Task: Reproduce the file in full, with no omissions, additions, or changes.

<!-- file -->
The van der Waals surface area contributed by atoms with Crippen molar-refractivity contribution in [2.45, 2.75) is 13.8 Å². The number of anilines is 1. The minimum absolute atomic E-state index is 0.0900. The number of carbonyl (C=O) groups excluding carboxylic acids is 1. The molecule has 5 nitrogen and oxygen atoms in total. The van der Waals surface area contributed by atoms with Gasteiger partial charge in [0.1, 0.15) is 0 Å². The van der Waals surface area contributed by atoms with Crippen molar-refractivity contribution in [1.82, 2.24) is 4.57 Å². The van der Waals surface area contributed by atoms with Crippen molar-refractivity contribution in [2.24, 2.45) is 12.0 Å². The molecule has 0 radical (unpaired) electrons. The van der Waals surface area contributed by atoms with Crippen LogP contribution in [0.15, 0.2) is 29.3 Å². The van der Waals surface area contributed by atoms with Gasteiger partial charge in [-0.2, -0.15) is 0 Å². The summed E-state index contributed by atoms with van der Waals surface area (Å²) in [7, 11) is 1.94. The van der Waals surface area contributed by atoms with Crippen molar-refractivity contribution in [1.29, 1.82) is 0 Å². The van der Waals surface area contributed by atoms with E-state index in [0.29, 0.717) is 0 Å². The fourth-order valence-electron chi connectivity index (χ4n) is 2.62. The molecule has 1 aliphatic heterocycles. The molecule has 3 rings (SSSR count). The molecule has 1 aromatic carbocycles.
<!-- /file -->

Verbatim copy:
The van der Waals surface area contributed by atoms with Crippen molar-refractivity contribution in [2.45, 2.75) is 13.8 Å². The number of anilines is 1. The minimum absolute atomic E-state index is 0.0900. The number of carbonyl (C=O) groups excluding carboxylic acids is 1. The molecule has 5 nitrogen and oxygen atoms in total. The van der Waals surface area contributed by atoms with Gasteiger partial charge in [0.1, 0.15) is 0 Å². The van der Waals surface area contributed by atoms with Crippen molar-refractivity contribution in [1.82, 2.24) is 4.57 Å². The van der Waals surface area contributed by atoms with Crippen molar-refractivity contribution in [2.24, 2.45) is 12.0 Å². The molecule has 0 radical (unpaired) electrons. The van der Waals surface area contributed by atoms with Crippen LogP contribution in [0.15, 0.2) is 29.3 Å². The van der Waals surface area contributed by atoms with Gasteiger partial charge in [-0.2, -0.15) is 0 Å². The summed E-state index contributed by atoms with van der Waals surface area (Å²) in [7, 11) is 1.94. The van der Waals surface area contributed by atoms with Crippen molar-refractivity contribution in [1.29, 1.82) is 0 Å². The van der Waals surface area contributed by atoms with E-state index in [0.29, 0.717) is 0 Å². The fourth-order valence-electron chi connectivity index (χ4n) is 2.62. The molecule has 1 aliphatic heterocycles. The molecule has 3 rings (SSSR count). The molecule has 1 aromatic carbocycles.